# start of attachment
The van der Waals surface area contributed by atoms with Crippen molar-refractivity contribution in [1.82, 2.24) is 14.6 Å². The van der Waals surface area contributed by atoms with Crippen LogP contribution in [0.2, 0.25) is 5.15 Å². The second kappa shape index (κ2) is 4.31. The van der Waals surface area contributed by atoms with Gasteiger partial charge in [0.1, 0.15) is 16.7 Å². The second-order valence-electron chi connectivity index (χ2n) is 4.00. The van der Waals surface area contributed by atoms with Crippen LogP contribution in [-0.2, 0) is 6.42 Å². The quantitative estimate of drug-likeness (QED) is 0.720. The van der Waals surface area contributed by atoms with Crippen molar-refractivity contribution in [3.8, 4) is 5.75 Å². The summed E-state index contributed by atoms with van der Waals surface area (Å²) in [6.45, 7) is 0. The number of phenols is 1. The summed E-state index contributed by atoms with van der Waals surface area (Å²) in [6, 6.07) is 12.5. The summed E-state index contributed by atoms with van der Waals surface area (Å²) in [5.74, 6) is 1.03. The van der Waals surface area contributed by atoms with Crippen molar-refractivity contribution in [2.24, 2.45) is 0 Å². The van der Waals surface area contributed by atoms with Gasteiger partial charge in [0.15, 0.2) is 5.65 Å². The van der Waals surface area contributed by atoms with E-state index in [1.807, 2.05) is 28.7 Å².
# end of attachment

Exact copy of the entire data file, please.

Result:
The van der Waals surface area contributed by atoms with Crippen molar-refractivity contribution in [1.82, 2.24) is 14.6 Å². The van der Waals surface area contributed by atoms with Crippen LogP contribution in [0.2, 0.25) is 5.15 Å². The second kappa shape index (κ2) is 4.31. The van der Waals surface area contributed by atoms with Gasteiger partial charge in [0.1, 0.15) is 16.7 Å². The second-order valence-electron chi connectivity index (χ2n) is 4.00. The van der Waals surface area contributed by atoms with Crippen LogP contribution in [-0.2, 0) is 6.42 Å². The quantitative estimate of drug-likeness (QED) is 0.720. The van der Waals surface area contributed by atoms with Crippen molar-refractivity contribution in [3.8, 4) is 5.75 Å². The summed E-state index contributed by atoms with van der Waals surface area (Å²) in [6.45, 7) is 0. The number of phenols is 1. The summed E-state index contributed by atoms with van der Waals surface area (Å²) in [6, 6.07) is 12.5. The summed E-state index contributed by atoms with van der Waals surface area (Å²) in [5.74, 6) is 1.03. The van der Waals surface area contributed by atoms with Crippen molar-refractivity contribution in [2.24, 2.45) is 0 Å². The van der Waals surface area contributed by atoms with Gasteiger partial charge in [0.15, 0.2) is 5.65 Å². The van der Waals surface area contributed by atoms with E-state index in [1.807, 2.05) is 28.7 Å².